Lies vs. Facts
Government casinos and lotteries represent one of the biggest public policy failures of the last fifty years and yet they survive in large part because they spend tens of millions of dollars promoting a false narrative to the public. These are the biggest lies:
Lie: “Casinos and State Lotteries Will Improve Government Budgets”
There is overwhelming irrefutable evidence proving that government’s gambling program has failed as a long-term revenue source for our society because it is both unsustainable and inadequate. States that use gambling revenues as a “quick fix” to avoid politically difficult structural tax reforms in the short run have nearly always been forced to confront the same difficult tax policy decisions in the future. California’s story is typical. Despite promising it would fund public education, the California Lottery provides only 1.3% of the state’s entire education budget. States with lotteries and casinos have not lowered their taxes and according to the recent national report by The Rockefeller Institute, it has made their budget problems even worse. Learn more in our Taxation By Exploitation and Soaking the Taxpayers sections.
Lie: “Commercial Gambling Creates Jobs”
No great nation or state has ever built prosperity on the foundations of personal debt, addiction, and the steady expansion of businesses that milk existing wealth instead of producing new wealth. Relying on gambling as an economic development strategy exemplifies the attitudes and practices– short-term is more important than sustainable, wealth can come from ever-growing debt, something can come from nothing –that led us to where we are now.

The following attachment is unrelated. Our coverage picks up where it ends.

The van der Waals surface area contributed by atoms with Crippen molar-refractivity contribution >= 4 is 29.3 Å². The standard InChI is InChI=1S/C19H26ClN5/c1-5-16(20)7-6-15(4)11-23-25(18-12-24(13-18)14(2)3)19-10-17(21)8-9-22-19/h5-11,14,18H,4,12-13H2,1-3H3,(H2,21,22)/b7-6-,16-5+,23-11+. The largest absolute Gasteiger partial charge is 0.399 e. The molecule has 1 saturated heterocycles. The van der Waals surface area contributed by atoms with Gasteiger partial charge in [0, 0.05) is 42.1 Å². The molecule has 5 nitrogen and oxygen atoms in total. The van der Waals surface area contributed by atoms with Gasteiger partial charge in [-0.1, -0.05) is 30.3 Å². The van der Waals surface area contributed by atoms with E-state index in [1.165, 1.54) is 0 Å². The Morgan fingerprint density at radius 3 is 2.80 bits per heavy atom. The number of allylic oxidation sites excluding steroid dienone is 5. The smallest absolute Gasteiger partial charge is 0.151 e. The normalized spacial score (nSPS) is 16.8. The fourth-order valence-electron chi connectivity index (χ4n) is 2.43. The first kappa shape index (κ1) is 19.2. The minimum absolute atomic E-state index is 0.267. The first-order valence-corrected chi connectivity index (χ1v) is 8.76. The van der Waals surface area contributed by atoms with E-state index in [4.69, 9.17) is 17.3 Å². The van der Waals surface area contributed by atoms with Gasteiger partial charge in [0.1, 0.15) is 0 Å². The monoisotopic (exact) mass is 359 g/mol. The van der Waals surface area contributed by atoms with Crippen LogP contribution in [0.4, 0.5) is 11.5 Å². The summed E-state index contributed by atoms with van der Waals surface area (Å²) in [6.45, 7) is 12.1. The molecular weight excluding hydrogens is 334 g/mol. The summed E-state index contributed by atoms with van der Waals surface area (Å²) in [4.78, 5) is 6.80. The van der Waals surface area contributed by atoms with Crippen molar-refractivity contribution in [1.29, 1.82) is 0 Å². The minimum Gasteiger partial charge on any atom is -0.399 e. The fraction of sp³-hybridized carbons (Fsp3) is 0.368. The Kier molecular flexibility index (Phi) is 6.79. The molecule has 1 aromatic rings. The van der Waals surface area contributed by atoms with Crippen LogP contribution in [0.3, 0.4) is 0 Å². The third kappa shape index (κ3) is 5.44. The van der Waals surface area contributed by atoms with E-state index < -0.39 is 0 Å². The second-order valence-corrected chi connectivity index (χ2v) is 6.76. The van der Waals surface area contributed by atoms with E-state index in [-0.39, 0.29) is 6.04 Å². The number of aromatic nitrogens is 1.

The infamous subprime mortgage lender Countrywide Mortgage employed a lot of people and made a lot of money but they did it by selling bad loans to people who could not afford them. It was phony prosperity. No one believes their kind of business practices are the right direction for any state. Casinos are the ultimate example of phony prosperity.
The appalling truth is casinos make far more gambling addicts than jobs. Illinois state government’s own data shows that many more citizens have been hurt by the casinos than there are citizens who work there: according to the Illinois Gambling Board in 2012, there are almost 20% more Illinois citizens on the self-exclusion list than jobs at the state’s casinos (as of June 4, 2012: the total enrollment of citizens in the state’s Self-Exclusion Program was 9,171. The total number of full and part-time casino jobs was 7789.)
Lie: “People Will Gamble Anyway and They’re Already Doing It Out-of-State”